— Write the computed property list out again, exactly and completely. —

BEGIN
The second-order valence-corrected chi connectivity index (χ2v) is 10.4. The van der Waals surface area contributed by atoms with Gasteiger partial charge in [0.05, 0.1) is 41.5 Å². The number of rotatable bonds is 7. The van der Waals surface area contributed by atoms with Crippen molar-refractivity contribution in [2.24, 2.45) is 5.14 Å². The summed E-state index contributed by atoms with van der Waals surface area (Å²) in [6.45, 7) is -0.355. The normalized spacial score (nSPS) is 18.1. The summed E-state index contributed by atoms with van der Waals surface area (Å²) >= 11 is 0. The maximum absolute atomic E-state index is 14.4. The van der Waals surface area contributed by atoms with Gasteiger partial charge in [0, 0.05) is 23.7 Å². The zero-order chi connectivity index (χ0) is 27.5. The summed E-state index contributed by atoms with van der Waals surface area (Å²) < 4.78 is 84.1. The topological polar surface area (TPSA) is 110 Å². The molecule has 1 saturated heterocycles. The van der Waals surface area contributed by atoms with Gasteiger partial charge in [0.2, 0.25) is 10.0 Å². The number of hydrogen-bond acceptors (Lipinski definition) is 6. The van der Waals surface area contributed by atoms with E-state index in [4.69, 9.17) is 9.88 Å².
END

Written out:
The second-order valence-corrected chi connectivity index (χ2v) is 10.4. The van der Waals surface area contributed by atoms with Gasteiger partial charge in [0.05, 0.1) is 41.5 Å². The number of rotatable bonds is 7. The van der Waals surface area contributed by atoms with Crippen molar-refractivity contribution in [2.24, 2.45) is 5.14 Å². The summed E-state index contributed by atoms with van der Waals surface area (Å²) in [6.45, 7) is -0.355. The normalized spacial score (nSPS) is 18.1. The summed E-state index contributed by atoms with van der Waals surface area (Å²) >= 11 is 0. The maximum absolute atomic E-state index is 14.4. The van der Waals surface area contributed by atoms with Gasteiger partial charge in [0, 0.05) is 23.7 Å². The zero-order chi connectivity index (χ0) is 27.5. The summed E-state index contributed by atoms with van der Waals surface area (Å²) < 4.78 is 84.1. The topological polar surface area (TPSA) is 110 Å². The molecule has 1 saturated heterocycles. The van der Waals surface area contributed by atoms with Gasteiger partial charge in [0.2, 0.25) is 10.0 Å². The number of hydrogen-bond acceptors (Lipinski definition) is 6. The van der Waals surface area contributed by atoms with E-state index in [4.69, 9.17) is 9.88 Å².